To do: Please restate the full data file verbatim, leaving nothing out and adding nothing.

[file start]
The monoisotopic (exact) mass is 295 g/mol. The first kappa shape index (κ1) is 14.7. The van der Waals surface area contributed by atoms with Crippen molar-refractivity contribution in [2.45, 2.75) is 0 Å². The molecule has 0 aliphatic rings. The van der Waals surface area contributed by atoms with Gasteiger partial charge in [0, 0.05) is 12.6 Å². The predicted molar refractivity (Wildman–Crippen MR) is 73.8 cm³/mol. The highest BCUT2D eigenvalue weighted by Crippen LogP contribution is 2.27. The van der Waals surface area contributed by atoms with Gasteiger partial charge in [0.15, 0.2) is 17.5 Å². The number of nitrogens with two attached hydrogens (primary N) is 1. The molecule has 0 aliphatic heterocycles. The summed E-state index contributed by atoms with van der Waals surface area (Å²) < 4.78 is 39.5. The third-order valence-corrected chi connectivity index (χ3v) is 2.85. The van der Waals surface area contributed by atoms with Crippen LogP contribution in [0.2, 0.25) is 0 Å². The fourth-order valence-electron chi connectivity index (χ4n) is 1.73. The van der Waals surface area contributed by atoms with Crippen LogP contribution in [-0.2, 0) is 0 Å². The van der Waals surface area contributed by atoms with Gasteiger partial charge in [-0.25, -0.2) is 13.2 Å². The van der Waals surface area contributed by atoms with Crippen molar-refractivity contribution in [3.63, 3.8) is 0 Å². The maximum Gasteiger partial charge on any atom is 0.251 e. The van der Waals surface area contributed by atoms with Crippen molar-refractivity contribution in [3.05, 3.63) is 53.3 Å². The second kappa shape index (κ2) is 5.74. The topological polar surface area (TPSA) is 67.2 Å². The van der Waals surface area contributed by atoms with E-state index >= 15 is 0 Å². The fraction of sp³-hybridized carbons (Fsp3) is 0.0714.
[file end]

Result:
The monoisotopic (exact) mass is 295 g/mol. The first kappa shape index (κ1) is 14.7. The van der Waals surface area contributed by atoms with Crippen molar-refractivity contribution in [2.45, 2.75) is 0 Å². The molecule has 0 aliphatic rings. The van der Waals surface area contributed by atoms with Gasteiger partial charge in [0, 0.05) is 12.6 Å². The predicted molar refractivity (Wildman–Crippen MR) is 73.8 cm³/mol. The highest BCUT2D eigenvalue weighted by Crippen LogP contribution is 2.27. The van der Waals surface area contributed by atoms with Gasteiger partial charge in [0.15, 0.2) is 17.5 Å². The number of nitrogens with two attached hydrogens (primary N) is 1. The molecule has 0 aliphatic heterocycles. The summed E-state index contributed by atoms with van der Waals surface area (Å²) < 4.78 is 39.5. The third-order valence-corrected chi connectivity index (χ3v) is 2.85. The van der Waals surface area contributed by atoms with Crippen LogP contribution in [0.2, 0.25) is 0 Å². The fourth-order valence-electron chi connectivity index (χ4n) is 1.73. The van der Waals surface area contributed by atoms with Crippen LogP contribution in [-0.2, 0) is 0 Å². The van der Waals surface area contributed by atoms with Gasteiger partial charge in [-0.25, -0.2) is 13.2 Å². The van der Waals surface area contributed by atoms with Crippen molar-refractivity contribution in [3.63, 3.8) is 0 Å². The maximum Gasteiger partial charge on any atom is 0.251 e. The van der Waals surface area contributed by atoms with Crippen molar-refractivity contribution in [3.05, 3.63) is 53.3 Å². The second kappa shape index (κ2) is 5.74. The topological polar surface area (TPSA) is 67.2 Å². The van der Waals surface area contributed by atoms with E-state index >= 15 is 0 Å². The fraction of sp³-hybridized carbons (Fsp3) is 0.0714.